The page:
Up until now in the tutorial series, we have been connecting to the sample database in Eclipse for BIRT , jdbc:classicmodels:sampledb
You can connect to multiple data sources from your Eclipse IDE for BIRT.
In the real world, data is stored in a variety of systems and formats. According to the Field Guide to BIRT, you can use Open Data Access (ODA) framework to write custom data drivers to access data from any source – even data stored in proprietary systems.
That’s beyond the scope of what we will be discussing here. We are sticking to the basics.
BIRT connection to JDBC Data Source
If your organization stores its data on SQL Server or a MySQL database, you will need to know how to connect to a “JDBC Data Source”.
This opens the “New Data Source” window. You will see a long list of Data Source types, by default:
• Classic Models Inc. Sample Database
• Excel Data Source
• Flat File Data Source
• Hive Data Source
• JDBC Database Connection for Query Builder
• JDBC Data Source
• Scripted Data Source
• Web Services Data Source
• XML Data Source
For this lesson, we are not interested in creating a connection profile from the profile store. We want to select our connection from the default list.
Don’t mix it up with “JDBC Database Connection for Query Builder”. We do not want the “JDBC Database Connection for Query Builder”.
You need to create a “Data Source Name” before advancing to the Next window in the wizard.
Two things here.
1. You can’t use the same “Data Source Name” twice on the same report. Data Source names must be unique for each report file.
2. I suggest you use a descriptive name. As a reports developer, you could waste a lot of time trying to figure out the data source for Data Sources named “DataSource1”, “DataSource2”, and “DataSource3”, etc. It’s not fun trying to pick up a report designed by another reports developer who used vague names for Data Sources. You also want be able to come back to your own work in 6 months and easily know what Data Sources are without opening up the Data Source edit window.
Once, you have a good “Data Source Name”, click “Next”
If not, go back to the previous step and re-select “JDBC Data Source”.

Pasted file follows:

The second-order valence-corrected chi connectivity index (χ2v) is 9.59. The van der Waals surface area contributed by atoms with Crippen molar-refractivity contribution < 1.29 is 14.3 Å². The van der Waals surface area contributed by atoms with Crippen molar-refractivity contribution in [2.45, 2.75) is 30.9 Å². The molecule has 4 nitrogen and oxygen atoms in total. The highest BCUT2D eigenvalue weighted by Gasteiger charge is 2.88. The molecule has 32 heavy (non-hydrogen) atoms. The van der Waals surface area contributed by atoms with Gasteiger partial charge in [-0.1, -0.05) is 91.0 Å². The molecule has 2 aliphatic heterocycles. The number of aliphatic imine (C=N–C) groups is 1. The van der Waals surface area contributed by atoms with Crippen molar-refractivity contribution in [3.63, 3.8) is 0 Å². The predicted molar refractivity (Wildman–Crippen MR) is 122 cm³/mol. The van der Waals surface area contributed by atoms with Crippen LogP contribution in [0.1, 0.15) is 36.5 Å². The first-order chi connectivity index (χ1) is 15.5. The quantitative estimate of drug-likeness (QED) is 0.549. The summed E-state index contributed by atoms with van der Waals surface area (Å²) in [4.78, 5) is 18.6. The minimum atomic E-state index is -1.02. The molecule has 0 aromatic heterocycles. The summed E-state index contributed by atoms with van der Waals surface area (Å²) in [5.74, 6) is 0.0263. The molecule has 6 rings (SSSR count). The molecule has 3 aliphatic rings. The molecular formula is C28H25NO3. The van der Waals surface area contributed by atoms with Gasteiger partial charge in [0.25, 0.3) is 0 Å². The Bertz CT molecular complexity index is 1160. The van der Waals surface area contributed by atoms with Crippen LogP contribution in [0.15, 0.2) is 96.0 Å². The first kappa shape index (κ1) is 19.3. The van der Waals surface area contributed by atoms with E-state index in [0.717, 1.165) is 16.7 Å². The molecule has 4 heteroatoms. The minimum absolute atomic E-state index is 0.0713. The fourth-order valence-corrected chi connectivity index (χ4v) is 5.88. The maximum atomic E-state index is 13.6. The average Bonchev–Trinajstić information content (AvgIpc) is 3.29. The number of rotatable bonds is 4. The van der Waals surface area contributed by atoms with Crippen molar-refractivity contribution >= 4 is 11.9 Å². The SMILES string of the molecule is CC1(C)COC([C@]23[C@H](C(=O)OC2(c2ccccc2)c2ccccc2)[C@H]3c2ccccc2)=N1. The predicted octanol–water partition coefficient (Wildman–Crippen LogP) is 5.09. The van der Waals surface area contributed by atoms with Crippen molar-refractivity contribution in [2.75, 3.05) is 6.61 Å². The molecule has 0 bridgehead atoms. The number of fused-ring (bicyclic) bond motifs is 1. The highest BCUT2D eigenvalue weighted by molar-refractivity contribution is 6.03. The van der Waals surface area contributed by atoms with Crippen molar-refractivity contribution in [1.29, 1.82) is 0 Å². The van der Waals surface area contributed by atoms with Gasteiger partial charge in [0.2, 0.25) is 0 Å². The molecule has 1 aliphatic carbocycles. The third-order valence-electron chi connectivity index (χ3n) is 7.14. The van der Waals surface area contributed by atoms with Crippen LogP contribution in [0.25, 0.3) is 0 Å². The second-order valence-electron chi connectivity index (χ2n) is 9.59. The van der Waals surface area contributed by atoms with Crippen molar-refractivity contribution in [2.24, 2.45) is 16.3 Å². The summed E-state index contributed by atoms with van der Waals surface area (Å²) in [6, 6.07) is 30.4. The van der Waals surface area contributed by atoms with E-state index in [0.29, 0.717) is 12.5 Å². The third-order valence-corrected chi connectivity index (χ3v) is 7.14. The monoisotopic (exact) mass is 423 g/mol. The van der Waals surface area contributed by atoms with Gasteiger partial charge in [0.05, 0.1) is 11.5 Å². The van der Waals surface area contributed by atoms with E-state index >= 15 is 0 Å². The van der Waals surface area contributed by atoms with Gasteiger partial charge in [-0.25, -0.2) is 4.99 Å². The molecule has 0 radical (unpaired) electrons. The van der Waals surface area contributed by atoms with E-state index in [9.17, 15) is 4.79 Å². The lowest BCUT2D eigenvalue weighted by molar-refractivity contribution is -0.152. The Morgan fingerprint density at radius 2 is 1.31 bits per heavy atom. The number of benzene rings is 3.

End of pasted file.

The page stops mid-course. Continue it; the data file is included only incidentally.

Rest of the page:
You now need to specify the connection information for the JDBC data source.
Select a “Driver Class” from the drop-down menu. If you do not see the “Driver Class” you need, you can add it. That’s going to be in the next lesson.
The Field Guide to BIRT uses a MySQL database “JDBC Data Source” as an example.
Select the “Driver Class” for a MySQL database (if you have one). The “Driver Class” may not by clearly labeled “MySQL”, but it should include “mysql” somewhere in the context of the title of the Driver like the one pictured here, “org.git.mm.mysql.Driver (v5.1)”.
After you have a MySQL “Driver Class” selected, type in the “Database URL”.
You don’t have to specify the port unless it’s something special.
As a side note, SQL Server formatting is a little different.
Formatting matters. You will want to double check the formatting of the “Database URL” before you move on to the next step. If you do have connectivity issues, formatting of the “Database URL” is often the culprit.
Next, type in a valid “User Name” and “Password” to connect to the JDBC data source. The characters of your password will be hidden as you type it — so be careful. In the unlikely event that you have no user name and/or password on your database, data source does NOT require them. But, as a side note, you may want to re-think your database security.
If you are not using a connection pooling service, you can leave “JNDI URL” blank.
If you are using a connection pooling service, then type the full path. Here is an example:
In the example, “MyDataSource” is the name of the JNDI database service.
If you have done it correctly, the message in the “Test Connection” window will read “Connection successful.”
If not, there will be a message there that will help you troubleshoot the source of the problem. Access Denied messages mean that there is probably some sort of misspelling in the “Database URL”, “User Name”, and/or “Password”.
After you establish a successful connection to the “JDBC Data Source”, click “OK” to close the “Test Connection” window. Then click “Finish” to save and close the “New JDBC Data Source Profile” window. Be careful not to hit “Cancel” or “X” out of the window because you will lose all of your work.